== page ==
Suramya's Blog : Welcome to my crazy life…

October 31, 2023

Firefox built-in local translation works quite well

Filed under: Tech Related — Suramya @ 11:59 PM

Firefox recently released Firefox 118 and one of the interesting features in the release was the inclusion of the local translation of websites. Meaning that all the translation was done locally on the machine running Firefox without sending the content to an external service such as Google Translate.

I have been using it infrequently and am impressed with the quality of the translations. Historically the local translation tools don’t seem to be able to translate well and most of the times we end up with a literal translation of each word. Firefox translate is high quality and uses language packs, which the user has to download once to the local system. Post which the system can start translating websites. The supported languages in the initial release were English, German, French, Italian, Spanish, Portuguese, Dutch, Polish and Bulgarian. Support for additional languages is being added in an iterative manner.

The next release of Firefox (120) will have support for new languages: Catalan, Czech, Estonian, Finnish, Hungarian, Icelandic, Norwegian (Bokmål and Nynorsk), Persian, Russian, Ukrainian. You can try them out in the nightly build but the support is still a work in progress and not ready for prime time use. I am waiting for support for the Indian languages to be added along with support for pages which have content in a mix of languages.

You should download the latest version of Firefox and try it out. It is free and doesn’t have all the monitoring tools that Chrome has built-in.

– Suramya

October 28, 2023

New tool called Nightshade allows artists to ‘poison’ AI models

Filed under: Artificial Intelligence,Tech Related — Suramya @ 12:20 AM

Generative AI has burst into the scene with a bang and while the Image generation tech is not perfect yet it is getting more and more sophisticated. Due to the way the tech works, the model needs to be trained on existing art and most of the models in the market right now have been trained on artwork available on the internet whether or not it was in the public domain. Because of this multiple lawsuits have been filed against AI companies by artists.

Unfortunately this has not stopped AI models from using these images as training data, so while the question is being debated in the courts, the researchers over at University of Chicago have created a new tool called Nightshade that allows artists to poison the training data for AI models. This functionality will be an optional setting in the their prior product Glaze, which cloak’s digital artwork and alter its pixels to confuse AI models about its style. Nightshade goes one step further by making the AI learn the wrong names for objects etc in a given image.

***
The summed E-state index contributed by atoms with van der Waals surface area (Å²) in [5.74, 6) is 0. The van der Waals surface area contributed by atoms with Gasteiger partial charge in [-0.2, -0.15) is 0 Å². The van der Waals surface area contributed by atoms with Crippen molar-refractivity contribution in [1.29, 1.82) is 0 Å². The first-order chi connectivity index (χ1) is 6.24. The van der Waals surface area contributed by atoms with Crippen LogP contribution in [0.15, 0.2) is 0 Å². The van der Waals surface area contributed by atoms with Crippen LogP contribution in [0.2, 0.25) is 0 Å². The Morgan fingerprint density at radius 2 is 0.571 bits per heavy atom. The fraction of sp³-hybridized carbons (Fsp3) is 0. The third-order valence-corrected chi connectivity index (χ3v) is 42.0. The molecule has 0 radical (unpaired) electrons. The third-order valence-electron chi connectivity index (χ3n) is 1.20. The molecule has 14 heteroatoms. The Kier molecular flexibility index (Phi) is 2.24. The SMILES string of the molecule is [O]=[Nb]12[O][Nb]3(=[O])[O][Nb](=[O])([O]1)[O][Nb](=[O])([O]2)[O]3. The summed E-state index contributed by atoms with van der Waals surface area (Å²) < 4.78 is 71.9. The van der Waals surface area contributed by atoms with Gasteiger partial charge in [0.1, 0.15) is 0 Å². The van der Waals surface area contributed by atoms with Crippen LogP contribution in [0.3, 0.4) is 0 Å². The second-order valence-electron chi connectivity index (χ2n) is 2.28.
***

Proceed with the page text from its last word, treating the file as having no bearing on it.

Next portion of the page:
Optimized prompt-specific poisoning attack we call Nightshade. Nightshade uses multiple optimization techniques (including targeted adversarial perturbations) to generate stealthy and highly effective poison samples, with four observable benefits.

  • Nightshade poison samples are benign images shifted in the feature space. Thus a Nightshade sample for the prompt “castle” still looks like a castle to the human eye, but teaches the model to produce images of an old truck.
  • Nightshade samples produce stronger poisoning effects, enabling highly successful poisoning attacks with very few (e.g., 100) samples.
  • Nightshade samples produce poisoning effects that effectively “bleed-through” to related concepts, and thus cannot be circumvented by prompt replacement, e.g., Nightshade samples poisoning “fantasy art” also affect “dragon” and “Michael Whelan” (a well-known fantasy and SciFi artist).
  • We demonstrate that when multiple concepts are poisoned by Nightshade, the attacks remain successful when these concepts appear in a single prompt, and actually stack with cumulative effect. Furthermore, when many Nightshade attacks target different prompts on a single model (e.g., 250 attacks on SDXL), general features in the model become corrupted, and the model’s image generation function collapses.

In their tests the researchers poisoned images of dogs to include information in the pixels that made it appear to an AI model as a cat. After sampling and learning from just 50 poisoned image samples, the AI began generating images of dogs with strange legs and unsettling appearances. After 100 poison samples, it reliably generated a cat when asked by a user for a dog. After 300, any request for a dog returned a near perfect looking cat.

Obviously this is not a permanent solution as the AI training models will start working on fixing this issue immediately and then the whack-a-mole process of fixes/updates to one up will continue (similar to how virus & anti-virus programs have been at it) for the foreseeable future.

Full paper: Prompt-Specific Poisoning Attacks on Text-to-Image Generative Models (PDF)